Thursday, October 29, 2020

Illustrating Bluebeard

Bluebeard's wife looks around as she begins to unlock the door.
Here’s a horror story for you: a French nobleman seeks a bride, but struggles due to his unsightly blue beard and a string of missing wives. Eventually, he is able to woo a young woman and bring her back to his estate as his new wife. After a month of marriage, he declares that he must go away on business, leaving her with a ring of keys and an interdiction. She can go wherever she likes and entertain to her heart’s content, but she must not use the littlest key on the ring. It opens a closet on the ground floor and nothing awaits her there but her husband’s “just anger and disappointment.” After some time, the young bride is overcome by her curiosity and unlocks the door, where she finds the bodies of her murdered predecessors. When her husband discovers that she has failed his test, she is only spared their fate by some stalling and the timely arrival of her brothers, who kill her husband in turn.
Bluebeard, a fairy tale first published in Charles Perrault’s 1697 Histoires du temps passé, ou, Les contes de ma Mère l'Oye, better known as Mother Goose, has been retold over and over again, deeply affecting the development of the gothic and horror genres. Its influence pervades classics like Daphne du Maurier’s Rebecca, Fritz Lang’s The Secret Beyond the Door, as well as more recent texts, including Crimson Peak and Ex Machina.
A caricature of Bluebeard handing the keys to his wife.
Rauner Library’s collection of illustrated versions of Bluebeard also highlights a curious trend: how Bluebeard, a French fairy tale, became increasingly Orientalized over time. When the first literary version was published, the accompanying illustrations showed its characters in European dress. They were also largely unnamed, with the exception of the “Bluebeard” moniker and the new bride’s sister Anne. At some point in adaptation, however, the bride gains the Arabic name Fatima, and the story begins to take on an exoticized aspect. In an 1805 English language version, the entire story is relocated to an ambiguously Eastern setting. In others, like William Makepeace Thackeray’s The Awful History of Bluebeard (1924), Bluebeard himself is the focus of the change, while everything else remains fairly European. Edmund Dulac (1882-1953), one of the great artists of the Golden Age of Illustration, also had to have his two cents. His take on Bluebeard, featured in The Sleeping Beauty and Other Fairy Tales from the Old French, is located “in a city not far from Baghdad.” Even Arthur Rackham, whose work is overall less interested in the Orientalism of his peers, was apparently unable to resist the racist allure of imperiling a beautiful woman in an imagined East. 

Bluebeard brandishes a scimitar.
This translocation by tale-tellers and illustrators leaves a lot to be desired. The inconsistent mish-mash of European design sensibilities with an interest in and fear of the Orient is by no means exclusive to Bluebeard, but it is a specific and somewhat puzzling case study. The standard lineup of historical figures cited by folklorists as possible influences on the oral folktale, like Gilles de Rais and Henry VIII, is not exactly foreign. And while the story is gruesome enough that it could have made some uncomfortable to think of as so close to home, Bluebeard is no more horrific than many other fairy tales that didn’t receive the same treatment.What do you think? Check out some of the Rauner’s many illustrated variants, including Rare Book PQ1877 .C513 1785, Sine Illus D86sleb, Sine Illus C366fai, Illus R115 afb, 1926 Coll B587n 1805, and Sine Illus C527fai.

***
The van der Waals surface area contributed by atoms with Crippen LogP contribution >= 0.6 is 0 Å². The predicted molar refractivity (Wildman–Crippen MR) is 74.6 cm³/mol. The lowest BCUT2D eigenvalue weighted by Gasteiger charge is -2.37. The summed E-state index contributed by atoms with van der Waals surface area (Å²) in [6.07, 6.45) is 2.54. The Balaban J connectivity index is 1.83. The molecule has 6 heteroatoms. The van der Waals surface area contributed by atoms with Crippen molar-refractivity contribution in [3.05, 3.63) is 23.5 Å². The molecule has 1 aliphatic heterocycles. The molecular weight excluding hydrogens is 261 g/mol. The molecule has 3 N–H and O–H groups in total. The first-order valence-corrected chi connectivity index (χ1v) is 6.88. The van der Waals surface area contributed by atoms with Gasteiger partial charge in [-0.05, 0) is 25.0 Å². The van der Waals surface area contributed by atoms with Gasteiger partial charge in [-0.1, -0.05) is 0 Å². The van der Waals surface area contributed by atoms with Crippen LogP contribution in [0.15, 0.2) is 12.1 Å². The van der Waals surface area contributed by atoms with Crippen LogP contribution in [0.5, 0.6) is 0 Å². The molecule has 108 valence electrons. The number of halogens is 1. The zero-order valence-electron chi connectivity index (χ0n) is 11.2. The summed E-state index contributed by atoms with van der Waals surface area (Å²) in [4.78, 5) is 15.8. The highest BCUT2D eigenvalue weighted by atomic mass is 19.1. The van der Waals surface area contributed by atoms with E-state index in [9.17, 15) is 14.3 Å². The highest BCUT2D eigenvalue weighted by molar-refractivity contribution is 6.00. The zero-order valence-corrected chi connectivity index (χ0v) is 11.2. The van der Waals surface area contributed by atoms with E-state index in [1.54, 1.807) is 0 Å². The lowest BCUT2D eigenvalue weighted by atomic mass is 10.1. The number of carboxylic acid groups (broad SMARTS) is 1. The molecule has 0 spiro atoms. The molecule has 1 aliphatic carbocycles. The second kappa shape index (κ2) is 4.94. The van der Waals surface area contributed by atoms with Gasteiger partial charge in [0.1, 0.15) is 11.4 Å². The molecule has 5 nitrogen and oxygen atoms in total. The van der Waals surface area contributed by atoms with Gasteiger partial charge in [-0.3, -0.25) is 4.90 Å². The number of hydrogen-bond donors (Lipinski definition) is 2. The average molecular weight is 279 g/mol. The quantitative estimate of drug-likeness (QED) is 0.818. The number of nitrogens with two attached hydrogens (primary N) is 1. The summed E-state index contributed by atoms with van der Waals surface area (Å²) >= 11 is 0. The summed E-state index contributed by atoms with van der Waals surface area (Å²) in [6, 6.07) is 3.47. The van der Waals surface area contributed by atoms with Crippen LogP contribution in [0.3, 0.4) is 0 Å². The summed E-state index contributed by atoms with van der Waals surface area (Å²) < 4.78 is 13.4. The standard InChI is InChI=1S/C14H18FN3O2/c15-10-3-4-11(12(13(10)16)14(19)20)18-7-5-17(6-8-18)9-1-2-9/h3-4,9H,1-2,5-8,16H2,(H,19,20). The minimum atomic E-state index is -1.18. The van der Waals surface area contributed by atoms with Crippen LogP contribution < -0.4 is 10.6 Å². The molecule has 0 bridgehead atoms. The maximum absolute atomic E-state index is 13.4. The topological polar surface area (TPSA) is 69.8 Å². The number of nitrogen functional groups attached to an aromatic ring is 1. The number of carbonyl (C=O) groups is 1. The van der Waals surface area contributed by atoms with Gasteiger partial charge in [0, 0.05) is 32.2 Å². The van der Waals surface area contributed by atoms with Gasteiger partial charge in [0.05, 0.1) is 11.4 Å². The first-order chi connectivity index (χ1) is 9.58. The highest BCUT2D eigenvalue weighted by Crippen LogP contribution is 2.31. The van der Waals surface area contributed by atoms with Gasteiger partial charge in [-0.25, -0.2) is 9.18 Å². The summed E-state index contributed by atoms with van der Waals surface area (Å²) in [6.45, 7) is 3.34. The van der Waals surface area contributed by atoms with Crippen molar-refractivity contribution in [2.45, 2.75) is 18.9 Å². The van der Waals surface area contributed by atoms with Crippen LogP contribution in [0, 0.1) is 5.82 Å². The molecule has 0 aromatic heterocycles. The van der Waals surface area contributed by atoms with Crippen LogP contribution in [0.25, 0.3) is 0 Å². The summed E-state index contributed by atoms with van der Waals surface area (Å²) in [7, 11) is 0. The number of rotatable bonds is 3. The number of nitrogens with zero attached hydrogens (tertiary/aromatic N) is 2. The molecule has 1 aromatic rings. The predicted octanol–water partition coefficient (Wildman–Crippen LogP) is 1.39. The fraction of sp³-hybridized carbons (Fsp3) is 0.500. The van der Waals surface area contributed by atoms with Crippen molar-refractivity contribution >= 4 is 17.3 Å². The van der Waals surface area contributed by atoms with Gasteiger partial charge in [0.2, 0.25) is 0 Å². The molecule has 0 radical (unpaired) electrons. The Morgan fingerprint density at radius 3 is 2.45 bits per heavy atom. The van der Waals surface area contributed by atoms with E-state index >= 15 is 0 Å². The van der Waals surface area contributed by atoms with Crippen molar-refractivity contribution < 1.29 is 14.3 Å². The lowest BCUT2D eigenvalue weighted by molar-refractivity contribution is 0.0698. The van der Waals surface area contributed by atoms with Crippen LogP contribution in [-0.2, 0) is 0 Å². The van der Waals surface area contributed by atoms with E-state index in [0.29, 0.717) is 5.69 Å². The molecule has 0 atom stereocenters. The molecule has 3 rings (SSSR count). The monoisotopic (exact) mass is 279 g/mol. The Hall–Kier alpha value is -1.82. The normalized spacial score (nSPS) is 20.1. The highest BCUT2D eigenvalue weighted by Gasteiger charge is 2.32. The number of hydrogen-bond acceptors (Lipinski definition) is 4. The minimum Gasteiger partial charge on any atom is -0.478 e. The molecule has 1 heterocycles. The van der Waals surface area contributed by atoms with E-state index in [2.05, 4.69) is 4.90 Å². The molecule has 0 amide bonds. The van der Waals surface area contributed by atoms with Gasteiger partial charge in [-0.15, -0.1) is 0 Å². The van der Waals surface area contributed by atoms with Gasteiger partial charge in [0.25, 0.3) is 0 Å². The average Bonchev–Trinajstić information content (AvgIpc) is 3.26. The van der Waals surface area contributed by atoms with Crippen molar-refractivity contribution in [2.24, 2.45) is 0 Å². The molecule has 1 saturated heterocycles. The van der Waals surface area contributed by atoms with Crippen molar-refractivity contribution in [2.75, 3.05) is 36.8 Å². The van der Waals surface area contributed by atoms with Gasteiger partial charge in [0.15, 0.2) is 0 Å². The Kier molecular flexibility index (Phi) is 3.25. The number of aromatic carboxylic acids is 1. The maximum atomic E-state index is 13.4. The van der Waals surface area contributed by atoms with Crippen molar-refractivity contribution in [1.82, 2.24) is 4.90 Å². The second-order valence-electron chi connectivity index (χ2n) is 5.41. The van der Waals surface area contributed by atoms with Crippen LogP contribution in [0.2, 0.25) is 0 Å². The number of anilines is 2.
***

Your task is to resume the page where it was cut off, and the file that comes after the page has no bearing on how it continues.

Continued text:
Monday, September 21, 2020

College in the time of COVID

Foldout record of the deaths from the front of Hodges's book
As the first full term of the pandemic begins here at Dartmouth College, we are taking the opportunity to reflect back on the somewhat morbid but always fascinating history of global pandemics that our collections harbor. In particular, we've been thinking about the London plague of 1665, the smallpox outbreak in the American colonies during the Revolutionary War, and the misnomered "Spanish" flu of 1918. Although the bubonic plague ravaged London a mere one hundred and three years before Dartmouth was founded, the smallpox and flu outbreaks are "recent" enough to have had an effect on student life in Hanover.

Our post today isn't so much original content as it is a looking back to previous blog entries about these diseases and a glance forward into the possibilities of the current term. Daniel Defoe's Journal of the Plague Year, while a fascinating read, also relied heavily upon the writing of Nathanial Hodges's Loimologia: or an Historical Account of the Plague in London in 1665. In addition to narrative accounts, we also have a gathering of weeklybroadsides that indicate the number of deaths per week and their causes during 1665, when the plague was at its height.

Prescription for a purgative in preparation for inoculation from the late 1700s
With regard to pandemic impact upon the Dartmouth campus, we have correspondence related to a group of students seeking inoculation from the virus, a risky venture given the possibility of actually succumbing to the terrible disease. More than a century later, Clifford Orr, a member of Dartmouth's class of 1918, would write home to his mother about how the flu was sweeping across campus. While thinking about these past virulent visits, we wondered about what sorts of experiences current students might document during this coming term, and whether any of those documents might make their way into the archives as well some day.